Analysis: Murrayfield shows its attraction after being kicked into long grass

The teams emerge from the tunnel and walk into a vibrant atmosphere at Murrayfield yesterday. Picture: SNS.
The teams emerge from the tunnel and walk into a vibrant atmosphere at Murrayfield yesterday. Picture: SNS.
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The order came down from on high that Murrayfield’s grass had to be cut on the lowest setting so that it would resemble the turf at Hampden where this semi-final should have been played.

The idea was that the home of rugby should replicate the home of football but how was this possible when there wasn’t a Barbour or a kilt to be seen? When, rather than hip flasks, possibly monogrammed, the pre-match preprandials for a group of visitors from Glasgow’s east end involved a cheeky wee bottle of Buckie? When fans of the other team staged the biggest demonstratio of freestyle scarf-twirling Edinburgh has ever seen?

Celtic vs Hearts, because of recent dramas over grass length, borderline thuggish tackles and the bursting of the Invincibles’ balloon, was always going to be tantalising wherever it was staged, but here were the Betfred Cup rivals amid the sylvan crescents of one of the capital’s most upmarket districts, utterly transforming it.

The semi-final was making history: the most significant round-ball game ever played in the stadium of the egg. It was also affording us a sneak peak at what might have been. If the decision last month of football’s rulers had gone a different way then all showpiece matches were going be played here instead of Hampden. This could have been a try-before-you-buy opportunity where proposals which looked trite on the portfolio page came vibrantly to life via a vital contest in a packed ground. Well, even the most hardline Hampdendite Remainer must have been impressed by the noise and clamour generated by this one.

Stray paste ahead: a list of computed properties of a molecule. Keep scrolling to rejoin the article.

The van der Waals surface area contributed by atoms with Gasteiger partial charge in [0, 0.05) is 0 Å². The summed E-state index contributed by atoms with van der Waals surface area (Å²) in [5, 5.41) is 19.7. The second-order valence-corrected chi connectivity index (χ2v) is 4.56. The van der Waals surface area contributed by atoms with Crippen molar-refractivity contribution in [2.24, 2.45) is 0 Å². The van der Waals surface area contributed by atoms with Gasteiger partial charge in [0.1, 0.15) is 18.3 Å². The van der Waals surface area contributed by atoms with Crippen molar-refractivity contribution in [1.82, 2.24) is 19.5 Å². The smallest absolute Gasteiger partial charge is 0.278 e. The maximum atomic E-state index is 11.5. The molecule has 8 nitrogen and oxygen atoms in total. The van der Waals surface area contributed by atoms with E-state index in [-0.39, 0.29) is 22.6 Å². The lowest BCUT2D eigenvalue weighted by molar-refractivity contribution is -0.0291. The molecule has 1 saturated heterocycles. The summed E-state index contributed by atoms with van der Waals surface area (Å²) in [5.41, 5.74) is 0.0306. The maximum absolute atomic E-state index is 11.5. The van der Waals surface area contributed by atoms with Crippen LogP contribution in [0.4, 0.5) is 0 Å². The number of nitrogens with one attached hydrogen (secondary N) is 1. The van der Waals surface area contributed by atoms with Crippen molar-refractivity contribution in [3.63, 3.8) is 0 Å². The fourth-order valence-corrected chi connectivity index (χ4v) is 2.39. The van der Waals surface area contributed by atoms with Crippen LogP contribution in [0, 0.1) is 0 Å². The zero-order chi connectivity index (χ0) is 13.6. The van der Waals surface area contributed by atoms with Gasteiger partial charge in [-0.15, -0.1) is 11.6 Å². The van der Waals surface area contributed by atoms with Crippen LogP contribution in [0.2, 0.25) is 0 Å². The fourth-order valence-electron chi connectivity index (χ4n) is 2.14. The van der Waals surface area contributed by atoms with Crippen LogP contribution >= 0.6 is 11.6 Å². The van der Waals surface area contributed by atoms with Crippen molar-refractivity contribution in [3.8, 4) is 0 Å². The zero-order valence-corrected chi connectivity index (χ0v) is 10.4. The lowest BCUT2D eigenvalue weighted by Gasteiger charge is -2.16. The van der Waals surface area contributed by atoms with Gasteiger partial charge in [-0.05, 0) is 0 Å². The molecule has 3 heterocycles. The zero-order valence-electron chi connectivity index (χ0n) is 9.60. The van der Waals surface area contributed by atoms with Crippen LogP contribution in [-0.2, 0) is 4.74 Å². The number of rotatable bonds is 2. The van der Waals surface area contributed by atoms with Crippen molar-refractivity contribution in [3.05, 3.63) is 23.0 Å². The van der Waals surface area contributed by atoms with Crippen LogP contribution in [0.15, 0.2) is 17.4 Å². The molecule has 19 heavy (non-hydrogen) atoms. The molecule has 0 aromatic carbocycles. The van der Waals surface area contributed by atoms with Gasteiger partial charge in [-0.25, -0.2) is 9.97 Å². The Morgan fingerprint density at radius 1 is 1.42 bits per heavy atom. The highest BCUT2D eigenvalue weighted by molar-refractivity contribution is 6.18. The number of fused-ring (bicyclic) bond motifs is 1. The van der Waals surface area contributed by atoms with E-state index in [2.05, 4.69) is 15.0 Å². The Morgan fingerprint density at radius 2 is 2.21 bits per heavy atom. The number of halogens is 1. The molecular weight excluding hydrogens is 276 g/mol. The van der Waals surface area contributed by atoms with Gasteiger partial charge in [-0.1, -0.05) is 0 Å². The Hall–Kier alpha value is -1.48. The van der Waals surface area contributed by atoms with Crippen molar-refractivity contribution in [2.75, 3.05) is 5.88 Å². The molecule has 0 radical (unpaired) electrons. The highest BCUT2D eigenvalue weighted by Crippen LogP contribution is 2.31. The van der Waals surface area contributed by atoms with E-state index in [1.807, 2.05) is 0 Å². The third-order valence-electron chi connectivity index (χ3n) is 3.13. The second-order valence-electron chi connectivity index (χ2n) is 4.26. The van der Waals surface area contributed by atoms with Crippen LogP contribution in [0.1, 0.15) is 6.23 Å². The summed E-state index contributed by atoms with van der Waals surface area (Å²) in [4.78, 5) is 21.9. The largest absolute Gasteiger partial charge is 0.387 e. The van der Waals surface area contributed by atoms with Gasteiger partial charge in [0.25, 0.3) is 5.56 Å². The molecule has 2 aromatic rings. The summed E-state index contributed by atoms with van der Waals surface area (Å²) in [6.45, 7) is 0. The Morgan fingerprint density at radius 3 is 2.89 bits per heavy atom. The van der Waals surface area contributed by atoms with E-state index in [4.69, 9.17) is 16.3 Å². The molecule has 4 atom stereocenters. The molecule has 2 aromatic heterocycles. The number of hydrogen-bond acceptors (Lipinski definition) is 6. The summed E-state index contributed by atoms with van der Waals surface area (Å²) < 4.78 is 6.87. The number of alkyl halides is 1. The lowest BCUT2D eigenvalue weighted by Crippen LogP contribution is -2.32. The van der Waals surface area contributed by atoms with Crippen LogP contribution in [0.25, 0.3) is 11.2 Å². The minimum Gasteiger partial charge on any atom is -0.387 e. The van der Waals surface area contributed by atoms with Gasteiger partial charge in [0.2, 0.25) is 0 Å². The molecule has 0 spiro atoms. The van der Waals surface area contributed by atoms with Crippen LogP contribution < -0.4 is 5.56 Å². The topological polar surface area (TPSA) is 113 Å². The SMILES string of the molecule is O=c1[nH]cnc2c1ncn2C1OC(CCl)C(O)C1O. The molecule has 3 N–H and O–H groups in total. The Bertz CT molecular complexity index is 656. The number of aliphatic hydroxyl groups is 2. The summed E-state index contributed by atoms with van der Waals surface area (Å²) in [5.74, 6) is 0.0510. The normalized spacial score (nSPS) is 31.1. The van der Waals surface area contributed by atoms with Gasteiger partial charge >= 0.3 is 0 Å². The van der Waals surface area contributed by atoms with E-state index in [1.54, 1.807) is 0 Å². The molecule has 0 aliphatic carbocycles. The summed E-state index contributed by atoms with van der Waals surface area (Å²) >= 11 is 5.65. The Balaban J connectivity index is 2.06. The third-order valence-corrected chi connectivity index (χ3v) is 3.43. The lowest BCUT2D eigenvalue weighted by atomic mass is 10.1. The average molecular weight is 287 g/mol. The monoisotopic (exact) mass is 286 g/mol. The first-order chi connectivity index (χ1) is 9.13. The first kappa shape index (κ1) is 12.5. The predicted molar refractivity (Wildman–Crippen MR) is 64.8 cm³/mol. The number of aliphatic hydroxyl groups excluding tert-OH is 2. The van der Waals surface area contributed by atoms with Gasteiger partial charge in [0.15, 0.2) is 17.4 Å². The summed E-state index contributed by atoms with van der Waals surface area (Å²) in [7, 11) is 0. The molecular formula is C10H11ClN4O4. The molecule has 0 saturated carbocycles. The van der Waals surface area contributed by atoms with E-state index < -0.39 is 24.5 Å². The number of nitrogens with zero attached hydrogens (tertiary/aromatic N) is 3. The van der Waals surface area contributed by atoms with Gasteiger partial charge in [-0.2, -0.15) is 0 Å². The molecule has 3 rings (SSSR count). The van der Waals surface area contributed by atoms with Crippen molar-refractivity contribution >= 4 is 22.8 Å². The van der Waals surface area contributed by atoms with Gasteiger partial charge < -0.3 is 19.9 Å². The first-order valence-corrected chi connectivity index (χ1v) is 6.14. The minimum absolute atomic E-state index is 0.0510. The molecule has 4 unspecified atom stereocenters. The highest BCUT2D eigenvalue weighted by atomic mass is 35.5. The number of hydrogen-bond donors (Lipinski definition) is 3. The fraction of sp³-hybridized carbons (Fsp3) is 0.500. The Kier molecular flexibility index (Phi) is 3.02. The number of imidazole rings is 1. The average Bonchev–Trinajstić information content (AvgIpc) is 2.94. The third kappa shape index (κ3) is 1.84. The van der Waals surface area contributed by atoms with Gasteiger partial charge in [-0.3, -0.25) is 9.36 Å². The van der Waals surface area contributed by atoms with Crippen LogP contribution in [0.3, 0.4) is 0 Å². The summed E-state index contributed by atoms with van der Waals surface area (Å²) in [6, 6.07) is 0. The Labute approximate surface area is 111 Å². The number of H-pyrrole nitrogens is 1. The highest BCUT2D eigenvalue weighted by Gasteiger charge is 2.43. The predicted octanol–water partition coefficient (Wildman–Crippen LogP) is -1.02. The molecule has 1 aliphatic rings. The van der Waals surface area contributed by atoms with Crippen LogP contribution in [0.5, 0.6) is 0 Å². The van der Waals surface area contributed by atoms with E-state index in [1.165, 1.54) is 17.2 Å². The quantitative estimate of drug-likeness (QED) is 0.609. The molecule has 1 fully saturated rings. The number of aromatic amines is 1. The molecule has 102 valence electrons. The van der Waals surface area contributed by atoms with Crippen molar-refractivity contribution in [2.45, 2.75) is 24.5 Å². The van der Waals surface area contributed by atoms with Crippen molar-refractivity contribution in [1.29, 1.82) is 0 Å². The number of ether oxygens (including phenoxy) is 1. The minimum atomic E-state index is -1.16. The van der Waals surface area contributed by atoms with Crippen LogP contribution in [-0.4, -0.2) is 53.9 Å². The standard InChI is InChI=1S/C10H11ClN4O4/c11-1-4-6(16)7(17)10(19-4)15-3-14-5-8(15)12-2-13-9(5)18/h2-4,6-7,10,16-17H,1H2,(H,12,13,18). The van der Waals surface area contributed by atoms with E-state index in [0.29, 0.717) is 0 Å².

The grass had been cut to Hampden length so there could be no more squabbling between these teams over Celtic losing their smallest players in the long reeds, as happened earlier this year at Tynecastle. James Forrest missed the team bus back to Glasgow and when he eventually re-appeared three days later he was with a Japanese soldier who thought the war was still going.

Craig Levein, the Hearts manager, had stated he had no more need of the sharp practice of keeping the Tynie lawnmower blunt. It had been necessary to try to slow Celtic down but now he had a team capable of playing football, and a table-topping one at that.

It wouldn’t be hard to play more football than Hearts did last season but this lot are a considerable upgrade, although semi-finals are not necessarily the best place to show off your fanciest skills and both teams stayed true to this logic in the tense, scrappy early phases.

Far away from Glasgow’s London Road, in miles and milieu, the Hoops-themed souvenir stalls tried to do good business but the scarf bearing the legend “Oh Scotty Sinclair, he is so wonderful, when he scores a goal it is so beautiful, magical” seemed a tad optimistic on current form.